Changes in water status and osmolyte contents in leaves and roots of olive plants ( Olea europaea L.) subjected to water deficit

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Two-year-old olive trees (Olea europaea L., cv. Coratina) were subjected to a 15-day period of water deficit, followed by 12 days of rewatering. Water deficit caused decreases in predawn leaf water potential (Ψw), relative water content and osmotic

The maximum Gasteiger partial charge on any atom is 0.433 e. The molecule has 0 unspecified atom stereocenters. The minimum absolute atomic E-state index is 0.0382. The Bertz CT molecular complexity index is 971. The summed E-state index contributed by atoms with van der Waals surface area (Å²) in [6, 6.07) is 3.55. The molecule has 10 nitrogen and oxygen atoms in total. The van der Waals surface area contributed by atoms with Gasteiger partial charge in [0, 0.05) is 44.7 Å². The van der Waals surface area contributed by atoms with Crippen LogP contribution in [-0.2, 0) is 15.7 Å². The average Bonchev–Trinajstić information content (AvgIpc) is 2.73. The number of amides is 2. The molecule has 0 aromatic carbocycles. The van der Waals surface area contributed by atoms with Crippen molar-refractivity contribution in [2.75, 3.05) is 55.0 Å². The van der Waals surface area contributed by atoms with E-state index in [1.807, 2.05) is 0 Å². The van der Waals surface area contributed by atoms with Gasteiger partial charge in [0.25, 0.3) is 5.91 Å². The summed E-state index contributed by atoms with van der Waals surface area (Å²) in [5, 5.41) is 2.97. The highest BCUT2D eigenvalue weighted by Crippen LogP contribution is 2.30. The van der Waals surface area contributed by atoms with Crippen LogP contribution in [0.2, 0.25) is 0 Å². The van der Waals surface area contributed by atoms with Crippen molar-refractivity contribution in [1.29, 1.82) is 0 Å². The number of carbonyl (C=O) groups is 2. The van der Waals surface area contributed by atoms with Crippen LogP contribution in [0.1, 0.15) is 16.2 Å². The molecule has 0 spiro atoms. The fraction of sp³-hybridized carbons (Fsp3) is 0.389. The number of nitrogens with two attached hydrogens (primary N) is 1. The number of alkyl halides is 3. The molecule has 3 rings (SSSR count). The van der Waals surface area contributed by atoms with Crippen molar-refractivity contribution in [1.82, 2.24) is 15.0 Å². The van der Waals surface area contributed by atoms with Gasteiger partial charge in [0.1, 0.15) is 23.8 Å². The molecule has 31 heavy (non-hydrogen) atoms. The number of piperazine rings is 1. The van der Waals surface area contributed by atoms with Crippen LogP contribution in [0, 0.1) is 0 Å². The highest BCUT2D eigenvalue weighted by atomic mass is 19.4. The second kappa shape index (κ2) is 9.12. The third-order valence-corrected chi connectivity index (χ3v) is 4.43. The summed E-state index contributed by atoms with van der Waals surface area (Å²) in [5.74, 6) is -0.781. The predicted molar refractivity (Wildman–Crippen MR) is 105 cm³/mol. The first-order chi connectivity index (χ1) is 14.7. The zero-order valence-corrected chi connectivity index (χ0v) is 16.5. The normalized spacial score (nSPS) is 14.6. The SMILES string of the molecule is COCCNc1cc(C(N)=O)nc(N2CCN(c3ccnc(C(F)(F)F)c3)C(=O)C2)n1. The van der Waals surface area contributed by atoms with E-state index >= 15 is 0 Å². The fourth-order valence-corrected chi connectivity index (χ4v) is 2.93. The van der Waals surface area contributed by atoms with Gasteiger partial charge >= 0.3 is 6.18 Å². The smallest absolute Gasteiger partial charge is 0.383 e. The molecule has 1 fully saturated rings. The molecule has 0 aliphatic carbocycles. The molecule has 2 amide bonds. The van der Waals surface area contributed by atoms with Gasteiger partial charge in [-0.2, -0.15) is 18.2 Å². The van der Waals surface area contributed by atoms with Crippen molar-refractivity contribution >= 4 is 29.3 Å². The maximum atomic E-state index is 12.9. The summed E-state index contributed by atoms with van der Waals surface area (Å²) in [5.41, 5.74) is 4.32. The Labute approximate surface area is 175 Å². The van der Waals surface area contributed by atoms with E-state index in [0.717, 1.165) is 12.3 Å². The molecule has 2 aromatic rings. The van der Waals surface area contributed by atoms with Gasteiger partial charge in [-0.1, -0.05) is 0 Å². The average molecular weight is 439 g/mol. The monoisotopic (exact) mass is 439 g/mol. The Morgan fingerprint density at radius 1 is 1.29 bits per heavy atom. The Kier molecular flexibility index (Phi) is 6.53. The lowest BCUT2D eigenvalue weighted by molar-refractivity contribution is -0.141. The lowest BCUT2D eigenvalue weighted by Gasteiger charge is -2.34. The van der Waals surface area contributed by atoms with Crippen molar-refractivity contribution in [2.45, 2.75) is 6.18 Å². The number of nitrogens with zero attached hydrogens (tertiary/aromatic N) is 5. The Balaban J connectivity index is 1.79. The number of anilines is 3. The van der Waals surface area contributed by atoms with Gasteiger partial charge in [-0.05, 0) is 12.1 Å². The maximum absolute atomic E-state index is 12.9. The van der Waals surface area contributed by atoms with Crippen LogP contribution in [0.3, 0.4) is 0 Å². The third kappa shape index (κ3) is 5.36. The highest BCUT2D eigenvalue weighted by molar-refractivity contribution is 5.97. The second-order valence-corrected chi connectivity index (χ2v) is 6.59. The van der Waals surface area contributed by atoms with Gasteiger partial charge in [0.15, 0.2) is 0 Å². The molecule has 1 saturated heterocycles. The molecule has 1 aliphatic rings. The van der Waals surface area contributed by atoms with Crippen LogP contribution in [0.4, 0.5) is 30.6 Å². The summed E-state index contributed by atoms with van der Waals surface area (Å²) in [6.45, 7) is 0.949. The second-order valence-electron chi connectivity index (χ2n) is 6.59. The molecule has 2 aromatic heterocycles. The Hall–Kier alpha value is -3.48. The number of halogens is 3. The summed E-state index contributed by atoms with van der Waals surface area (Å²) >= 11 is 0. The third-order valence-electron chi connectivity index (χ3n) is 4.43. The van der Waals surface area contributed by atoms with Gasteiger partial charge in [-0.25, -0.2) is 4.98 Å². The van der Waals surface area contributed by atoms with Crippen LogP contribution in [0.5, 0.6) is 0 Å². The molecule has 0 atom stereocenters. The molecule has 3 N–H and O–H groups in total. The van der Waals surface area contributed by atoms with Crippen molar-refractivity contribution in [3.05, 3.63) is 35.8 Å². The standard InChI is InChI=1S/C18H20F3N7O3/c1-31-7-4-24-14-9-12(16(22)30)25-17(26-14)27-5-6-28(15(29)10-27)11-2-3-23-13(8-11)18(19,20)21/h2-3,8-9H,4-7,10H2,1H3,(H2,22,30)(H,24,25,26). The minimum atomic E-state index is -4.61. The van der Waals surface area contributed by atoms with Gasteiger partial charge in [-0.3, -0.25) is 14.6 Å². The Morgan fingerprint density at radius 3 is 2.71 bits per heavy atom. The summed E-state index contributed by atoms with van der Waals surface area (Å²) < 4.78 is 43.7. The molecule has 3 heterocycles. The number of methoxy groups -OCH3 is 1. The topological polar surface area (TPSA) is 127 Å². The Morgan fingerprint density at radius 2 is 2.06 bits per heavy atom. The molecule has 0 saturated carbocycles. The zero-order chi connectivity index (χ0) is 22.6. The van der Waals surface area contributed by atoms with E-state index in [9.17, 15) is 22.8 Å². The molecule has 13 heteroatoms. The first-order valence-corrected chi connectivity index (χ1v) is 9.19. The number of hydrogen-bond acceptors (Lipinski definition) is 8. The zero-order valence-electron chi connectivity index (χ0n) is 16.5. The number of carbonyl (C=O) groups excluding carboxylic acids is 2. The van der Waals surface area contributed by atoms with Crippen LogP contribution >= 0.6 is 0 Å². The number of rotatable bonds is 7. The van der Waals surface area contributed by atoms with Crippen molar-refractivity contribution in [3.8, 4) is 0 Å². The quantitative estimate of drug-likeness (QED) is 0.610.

ORIGINAL PAPER Changes in water status and osmolyte contents in leaves and rootsof olive plants ( Olea europaea  L.) subjected to water deficit Bartolomeo Dichio   Giovanna Margiotta   Cristos Xiloyannis   Sabino A. Bufo   Adriano Sofo   Tommaso R. I. Cataldi Received: 7 February 2008/Revised: 11 August 2008/Accepted: 2 September 2008/Published online: 23 September 2008   Springer-Verlag 2008 Abstract  Two-year-old olive trees ( Olea europaea  L.,cv. Coratina) were subjected to a 15-day period of waterdeficit, followed by 12 days of rewatering. Water deficitcaused decreases in predawn leaf water potential ( W w ),relative water content and osmotic potential at full turgor( W p 100 ) of leaves and roots, which were normally restoredupon the subsequent rewatering. Extracts of leaves androots of well-watered olive plants revealed that the mostpredominant sugars are mannitol and glucose, whichaccount for more than 80% of non-structural carbohydratesand polyols. A marked increase in mannitol contentoccurred in tissues of water-stressed plants. During waterdeficit, the levels of glucose, sucrose and stachyosedecreased in thin roots (with a diameter \ 1 mm), whereasmedium roots (diameter of 1–5 mm) exhibited no differ-ences. Inorganic cations largely contribute to  W p 100  andremained stable during the period of water deficit, exceptfor the level of Ca 2 ? , which increased of 25% in water-stressed plants. The amount of malate increased in bothleaves and roots during the dry period, whereas citrate andoxalate decreased. Thin roots seem to be more sensitive towater deficit and its consequent effects, while mediumroots present more reactivity and a higher osmotic adjust-ment. The results support the hypothesis that the observeddecreases in  W w  and active osmotic adjustment in leavesand roots of water-stressed olive plants may be physio-logical responses to tolerate water deficit. Keywords  Drought    Water stress    Osmotic adjustment   Mannitol    Organic acids Introduction Olive tree ( Olea europaea  L.) is a woody species typicallycultivated in most Mediterranean countries where plantsare often exposed to long periods of water deficit during thedry season (Connor and Fereres 2005). Among fruit treespecies, olive tree is able to tolerate a broad range of adverse environmental factors, including the low avail-ability of water in soil (Bacelar et al. 2007), salinity (Tattini et al. 1996), chilling and high temperature stress (Bongi and Long 1987) and high irradiance levels (Sofo et al. 2004).The uncommon capability of adaptation of olive treeagainst water deficit is due to a variety of morphologicaland physiological adaptations, such as the regulation of stomata aperture and transpiration (Nogue´s and Baker2000), the regulation of gas exchange (Xiloyannis et al.2004), the appearance of leaf anatomical alterations(Chartzoulakis et al. 1999), the ability of extracting water from the soil due to a deep root system and to a high waterpotential gradient between canopy and roots (Ferna´ndezet al. 1997), and a very developed osmotic adjustment (Chartzoulakis et al. 1999; Dichio et al. 2006). This last contribution describes changes in the osmotic potential of leaves and roots due to accumulation of organic osmolytes Communicated by T. Buckley.B. Dichio ( & )    G. Margiotta    C. Xiloyannis   S. A. Bufo    A. SofoDipartimento di Scienze dei Sistemi Colturali,Forestali e dell’Ambiente, Universita` degli Studi dellaBasilicata, Via dell’Ateneo Lucano, 10, 85100 Potenza, Italye-mail: bartolomeo.dichio@unibas.itT. R. I. CataldiDipartimento di Chimica, Universita` degli Studi della Basilicata,Via N. Sauro 85, 85100 Potenza, Italy  1 3 Trees (2009) 23:247–256DOI 10.1007/s00468-008-0272-1  confined to the cytoplasmic compartment and vacuoles of cells (Munns 1988). Osmotic adjustment reduces the osmotic component of the total water potential and allows plant tissues tomaintain water even at low xylem and soil water poten-tials, so maintaining turgor and metabolic activity, andindirectly growth and productivity during prolonged waterdeficit (Hanson and Hits 1982; Rhodes and Samaras 1994). The recognized metabolic benefits of osmolyteaccumulation may depend on either active augmentationof them within cells (i.e., active osmotic adjustment) orloss of water from the plant tissues and the consequentconcentration of solutes (i.e., passive osmotic adjustment)or both.The contribution of passive osmotic adjustment in olivetree varies on the basis of plant physiological conditionsand genotypes but it represents approximately a half of thetotal osmotic adjustment, whereas the other half is due to ex novo  synthesis of osmotically active compounds (Dichioet al. 2006). The levels of specific sugar compounds andthe extent of their involvement in osmotic adjustmentdepend on the plant species, genotype within the samespecies and environmental stress conditions (McCue andHanson 1990). In particular, studies performed on peach( Prunus persica  [L.] Batsch.) (Lo Bianco et al. 2000) have demonstrated the important role of sorbitol and sucrose inplants subjected to water deficit. Osmotic adjustment of   Rosaceous  fruit trees, such as apple (  Malus domestica  [L.]Borkh.) (Wang and Stutte 1992) and cherry ( Prunus cer-asus  L. and  P. avium x pseudocerasus ) (Ranney et al. 1991) during water deficit is mainly accompanied by the accu-mulation of sorbitol formed by glucose reduction.Mannitol, another alditol, is the most widely distributedhexitol in nature (Williamson et al. 2002) and has beenidentified as the major active solute, which increases itslevel in leaves of   Fraxinus excelsior   L. under water deficitconditions (Guicherd et al. 1997). Other important osmo- lytes in plants are organic acids (such as malic, oxalic andcitric acids), inorganic cations, inorganic anions (mainlysulphate, phosphate and chloride) and some amino acids,such as proline and glycine betaine (Ingram and Bartels1996; Nuccio et al. 1999). Understanding the mechanisms by which olive plantstolerate water deficit is essential for selecting more tolerantplant cultivars. The objective of this work was to study theinfluence of water deficit and a following rewatering onosmolyte contents in olive plants and the contribution of osmolyte accumulation to osmotic adjustment. As there arefew reports concerning the carbohydrate and polyolscomposition and their physiological role in woody planttissues other than leaves, changes in the osmolyte contentsat increasing levels of water deficit were also investigatedin olive roots. Materials and methods Plant material and water-stress conditionsA group of 50 olive trees ( Olea europaea  L. cv. Coratina),two year old and own rooted, was transplanted on March2000 in 18-L pots containing approximately a 2:1 mixtureof soil (83.1% sand, 8.8% silt and 9.0% clay) and peat.Cultivar Coratina is indigenous of southern Italy charac-terized by a high degree of tolerance against water deficit if compared to other olive cultivars and by expanded leaveswith an elliptic–lanceolate shape (Xiloyannis et al. 2004).Until 5 July, when water-stress period was initiated, plantswere grown outside under natural conditions in Metapontoat ‘Pantanello’ Agricultural Experimental Station(40  24 0 N, 16  48 0 E) and were supplied with 3–4 g of slownitrogen release complex fertilizer (Nitroposka Gold 15N - 9P - 16K   ?  2Ca  ?  7Mg; Compo Agricoltura, CesanoMaderno, MI, Italy) every 25–30 days. Plants were sub- jected to 15 days of water deficit followed by 12 days of rewatering conditions. Before the onset of water-stressperiod, each pot was covered with plastic films and alu-minium sheets to minimize evaporation from soil surfaceand to avoid exposure of soil to direct sunlight, respec-tively. During the plant growth, the soil water content wasconstantly maintained at about 85% of field water capacityby adding at the end of daily sunlight the amount of waterlost through transpiration.During the period of water deficit, ten plants were usedas controls (control plants, CP) and irrigated daily tomaintain an optimum soil water content; the remainingplants were stressed (stressed plants, SP) by withholdingwater as to achieve four stress levels at following predawnleaf water potential ( W w ) values:  - 0.45 MPa (CP; day 0from the beginning of water deficit),  - 1.5 MPa (day 7), - 3.9 MPa (day 11) and  - 6.0 MPa (day 15). CP weremaintained at a predawn  W w  of   - 0.45 MPa during thewhole experimental period. The water soil conditions of well-watered plants were restored during the subsequent12 days of rewatering.Plant water statusThroughout the periods of water deficit and rewatering,plant water status was determined by concomitant mea-surements of relative water content (RWC) and W w , as theyare two significant indicators of the degree of water deficit.The values of  W w  were measured at predawn (04:30 h) onexpanded leaves taken from each plant along the mediansegment of new-growth shoots. Each excised leaf wasimmediately put inside a polyethylene bag for  W w  mea-surement with a Sholander pressure chamber (Model 600,PMS Instruments Co. Corvallis, OR, USA). In order to 248 Trees (2009) 23:247–256  1 3  obtain the RWC values of olive leaves and roots, afterharvest, the plant tissues were weighed for fresh mass (FM)determination and then placed in beakers sealed withparafilm and hydrated in the dark for 12–24 h. Aftermeasurement of saturated mass (SM), the plant sampleswere dried at 80  C for 48 h to determine dry mass (DM).The RWC values were evaluated as:RWC  ¼  100 FM    DM ð Þ =  SM    DM ð Þ½  ð 1 Þ Throughout the drought and rewatering treatments,tissues were hydrated for 12–24 h before determinationof osmotic potential at full turgor ( W p 100 ). Cell contentswere extracted using plastic syringes to squeezehomogeneously the tissue and to extrude 100  l L cell-content samples. Each sample was used to determine theosmolarity with a vapour pressure osmometer (Wescormodel 2000, Logan, UT, USA) calibrated against a saltsolution. The values of   W p 100  of expressed sap werecalculated from the Van’t Hoff relation as given by Nobel(1983): W p 100 ð MPa Þ ¼ ð 0 : 02437m 3 MPamol  1 Þ ½ osmolarity ð molm  3 Þ ð 2 Þ Active osmotic adjustment (  A DW p 100 ), as a result of thenet accumulation of osmolytes in the symplast, was definedas the difference between the value of   W p 100  in stressedplants (SP) and the respective value in control plants (CP).Plant material preparationDuring the periods of water deficit and rewatering, leavesandrootsweresampledbeforedawntominimizevariationinsolute accumulation during light exposure. For root sam-pling, the selected plants were removed from pots, gentlyseparated from the attached soil and carefully washed withdistilled water. After sampling, roots were divided in twogroups:mediumroots(maturationzone;withadiameter( [ )of 1–5 mm)and thin roots (elongation zone; [ \ 1 mm).Allplant tissues were immediately stored at  - 80  C untillyophilization. Samples were collected from three plantshaving the same W w , with each sample containing five fullyexpandedleavesfromthemid-sectionofcurrent-yearshootsand 10–15 g FM of roots. The lyophilized tissues wereground with an IKA analytical mill Model A10 (Aldrich,Milan, Italy) and stored in airtight vials at room temperatureuntil analysis. All the osmolyte concentrations wereexpressed as mmol per kg of dry mass (DM).Low molecular weight non-structural carbohydratesand polyolsLow molecular weight non-structural carbohydrates andpolyols (NSC–P) were extracted as described by Cataldiet al. (2000). A weighed amount (approximately 50 mg) of  lyophilized tissue, added of internal standard 3- O -meth-ylglucopyranose at the concentration of 40  l M, wassuspended in 16 mL of deionized water (Milli Q grade,Millipore, Bedford, MA, USA). The suspension was thenshaken for 15 min and centrifuged at 3,000 rpm for 10 min(Model 4225, ALC s.r.l., Italy). Prior to analysis, theaqueous extract was filtered through single use 0.22  l m-pore-size nylon filter (Aldrich, St Louis, MO) and passedon a cartridge On Guard A (Dionex, Sunnyvale, CA) toremove anion contaminants. Excellent recoveries wereobtained for each sugar constituent in both analyzed olivetissues, which on average ranged from 97  ±  1% forstachiose to 104  ±  3% for glucose.Carbohydrates and polyols were analyzed by high-per-formance anion-exchange chromatography (HPAEC) inconjunction with pulsed amperometric detection (PAD)using a DX-500 liquid chromatograph (Dionex). Solublesugars were separated on a Dionex CarboPac PA1 col-umn (250  9  2 mm id) equipped with a guard column(50  9  2 mmid)andelutedwithNaOH12 mM  ? Ba(AcO) 2 1 mM at a flow rate of 0.4 mL min - 1 . Column and pre-column were maintained at a temperature of 22  ±  1  C by awater jacket coupled with a circulating water bath modelWK4DS (Colora, Messtechnik GmbH, Germany). Thefollowing triple-potential waveform was used to detectcarbohydrates and polyols as described previously(Cataldi et al. 2000): detection potential,  E  DET  = ? 0.25 V( t  DEL  =  240 ms,  t  INT  =  200 ms), oxidation potential E  OX  = ? 0.80 V ( t  OX  =  180 ms), reduction potential E  RED  = - 0.25 V ( t  RED  =  360 ms). Low molecular weightnon-structural carbohydrates and polyols were identified bycomparison with retention times of sugar standards injectedunder the same experimental conditions. As mannitol andglucose were present at relatively high levels in olive tissueextracts, a 16-fold dilution was usually accomplished beforeinjection.Inorganic and organic anionsInorganic and organic anions were extracted with wateraccording to Russo and Karmarkar (1998) and analyzed byion chromatography with conductivity detection (IC-CD)using a DX-500 liquid chromatograph (Dionex). Inorganicanions were separated on an IonPac AS12A column(Dionex), whereas both inorganic and organic anions wereseparated on a microbore IonPac AS11-HC column (Dio-nex). The AS12A column was eluted with Na 2 CO 3 2.7 mM  ?  NaHCO 3  0.3 mM at 22  ±  1  C at a flow rate of 1.0 mL min - 1 . The AS11-HC column was eluted with 10–30 mM NaOH gradient in order to reduce the base linedistortions at 30  ±  1  C at a flow rate of 0.38 mL min - 1 .The NaOH eluent was prepared daily starting from a 50% Trees (2009) 23:247–256 249  1 3  (w/w) NaOH solution under helium pressure by using aDionex EO1 eluent/solvent organizer. The quantification of anions was performed using the calibration curves obtainedfor each anion by plotting the peak area ratios of eachcompound to an internal standard (IS) against the con-centrations of each analyte identified. The internal standardused was nitrite, whose chromatographic peak was mark-edly separated by other peaks and not present in the plantsamples examined.Inorganic cationsInorganic cations were extracted by an acid digestion,according to Walinga et al. (1995). A weighed amount(approximately 400 mg) of lyophilized tissue was added to10 mL of 95% H 2 SO 4  and 4 mL of HNO 3  concentrated.After mineralization for 2 h at 370  C, the material wassuspended in pure water and then filtered through paper(Whatman International Ltd, Maidstone, England). Prior toanalysis, the aqueous extract was 50 9 diluted to be includedin the linearity ranges defined for each cation. The levels of Na ? , K  ? , Ca 2 ? and Mg 2 ? were determined by flame atomicabsorption spectrophotometry using a Spectra AA-30 flamespectrophotometer (Varian, Mulgrave, Victoria, Australia)with cathode lamps (Photron Pty. Ltd, Australia). The lampamperagewas5.0 mAforNa ? andK  ? analysis,and3.5 mAfor Ca 2 ? and Mg 2 ? analysis. A mixture of acetylene and air(flametemperatureof2,400–2,700  K)wasusedtovolatilizeand atomize samples. For Na ? , K  ? , Ca 2 ? and Mg 2 ? anal-ysis, the wave lengths selected were 589.0, 766.5, 422.7 and285.2 nm, respectively, whereas the concentration rangesused were 0.15–0.60, 0.5–2.0, 1–4 and 0.1–0.4  l g mL - 1 ,respectively. Results Effects of water deficit on plant water statusThe values of   W w  and RWC of olive tissues were signifi-cantly affected by water availability (Fig. 1). The waterpotential decreased rapidly after the 7 days of water deficitand then increased after 15 days, when plants were rewa-tered (Fig. 1a). At the end of the rewatering period, SPreached the same  W w  value of CP (Fig. 1a). In parallel,RWC in SP decreased, reaching the value of 59  ±  3% inleaves after 15 days of water deficit (Fig. 1b), whereasslight differences of RWC were observed in medium andthin roots (Fig. 1c, d). After 12 days from the beginning of rewatering, RWC in all the tissues reached the values of CP(Fig. 1). During the whole experimental period, CP showedno major changes of   W w  and RWC (Fig. 1b, d).Thevaluesof  W p 100 inleavesandmediumrootsdecreasedwith decreasing  W w , and they were lower in leaves than inroots during the whole experimental period (Fig. 2a). At thebeginning of the experiment, the mean of   W p 100  was - 2.61  ±  0.02 MPa in leaves,  - 1.26  ±  0.11 MPa in med-ium roots and  - 0.57  ±  0.02 MPa in thin roots (Fig. 2a).Waterdeficitdeterminedadeclineinthevaluesof   A DW p 100 ,particularlymarkedinleavesandmediumroots( - 0.68 MPa Fig. 1  Changes in leaf waterpotential ( W w ) and relativewater content (RWC) in leaves,medium roots and thin roots of water-stressed ( closed symbols )and control ( open symbols )plants.  Vertical dotted lines indicate the beginning of therewatering period. Values arethe means ( ± SE) of threemeasurements from threeselected plants.  Values with theasterisk   are significantlydifferent between control andwater-stressed plants ( P  B  0.05,according to Student’s  t  -test)250 Trees (2009) 23:247–256  1 3  and - 1.69 MPaafter15 days,respectively)(Fig. 2b).Attheend of the rewatering period,  A DW p 100  values in leaves andmedium roots were significantly lower than those observedat the beginning of the experiment, whereas no significantdifferences were found in thin roots (Fig. 2b).Changes in low molecular weight non-structuralcarbohydrates and polyols during water deficitAnalyses of leaf extracts from CP revealed that mannitoland glucose were the predominant sugar compounds with avery similar content, representing 43.2 and 45.0%,respectively, of the total amount of NSC–P (Table 1). Inleaf tissues, the levels of raffinose series oligosaccharides,namely raffinose and stachyose, accounted for less than2.0% of total NSC–P, and the levels of the raffinose oli-gosaccharides precursors, namely galactose, sucrose and myo -inositol, were about fourfold higher than those of theraffinose series (Table 1). Fructose was present in leaves ata concentration of 9.0  ±  3.0 mmol kg - 1 DM, which isapproximately 24-fold lower than that of glucose (Table 1).In the roots of CP, the same amount of sugar compounds of leaves samples was found, even though the amounts of each carbohydrate and sugar alcohol changed according tothe specific root size (Table 1). Likewise leaves, the mostabundant sugar compounds in olive roots were mannitoland glucose, which represented together 82 and 70% of thetotal NSC–P in medium and thin roots, respectively(Table 1). In leaves of CP, the total amount of otheridentified carbohydrates and polyols, other than mannitoland glucose, was about 12% (Table 1).Water deficit caused significant increases in mannitolcontent in all the olive tissue examined (Table 1). After15 days of water deficit, the mannitol levels in leaves,medium and thin roots were 294  ±  28, 229  ±  8 and219  ±  19 mmol kg - 1 DM, respectively (Table 1). After12 days of rewatering, the mannitol content of root tissuesdeclined to control levels, whereas leaves exhibited aslightly lower value if compared to CP (Table 1). Glucose,the second most abundant sugar in olive tissues, increasedsharply throughout the drought period (Table 1). No sig-nificant variation of glucose was revealed in medium rootsof SP if compared to CP, whereas thin roots exhibited areduction in all the levels of water deficit (Table 1). At theend of the rewatering period, glucose concentration inleaves of SP reached the same values of CP, whereas itscontent in medium and thin roots was slightly lower thanthat found in CP (Table 1). Sucrose levels in olive tissueswere much lower than those of mannitol and glucose(Table 1). In SP, sucrose exhibited a significant quantita-tive decrease both in leaves and thin roots after 11 days,whereas no significant differences were found in mediumroots (Table 1).The differences in sugar content of other identifiedcompounds in SP were minor, with two exceptions: fruc-tose in leaves and stachyose in thin roots (Table 1).Although fructose content in olive tissues was much lowerthan that of glucose, leaves of SP exhibited a markedincrease in this sugar up to a  W w  of   - 3.9 MPa (after11 days of water deficit) and then a rapid fall at a  W w  of  - 6.0 MPa (after 15 days) (Table 1). The level of stachyoseat the maximum level of water deficit showed a significantdecrease in thin roots of SP with decreasing water poten-tial, reaching a value of about one-tenth of that found at thebeginning of the experiment (Table 1).The contribution of NSC–P to  W p 100  in leaves, mediumroots and thin roots was  - 0.97,  - 0.55 and  - 0.19 MPa inCP, and - 0.96, - 0.98 and - 0.31 MPa in SP, respectively(Table 2). The osmotic contribution of mannitol in all thetissues increased in water-stressed plants, whereas glucose Fig. 2 a  Osmotic potential at full turgor ( W p 100 ) in leaves ( graycolumns ), medium roots ( black columns ) and thin roots ( whitecolumns ) of water-stressed plants during the experimental period.  b Active osmotic adjustment (  A DW p 100 ) in leaves, medium roots andthin roots of water-stressed plants. Values are the means ( ? SE) of three measurements from three plants having the same  W w . Valuesfollowed by  different letters  ( uppercase letters  between tissue typesand  lowercase  between sampling dates) are significantly different( P  B  0.05, according to Student’s  t   test)Trees (2009) 23:247–256 251  1 3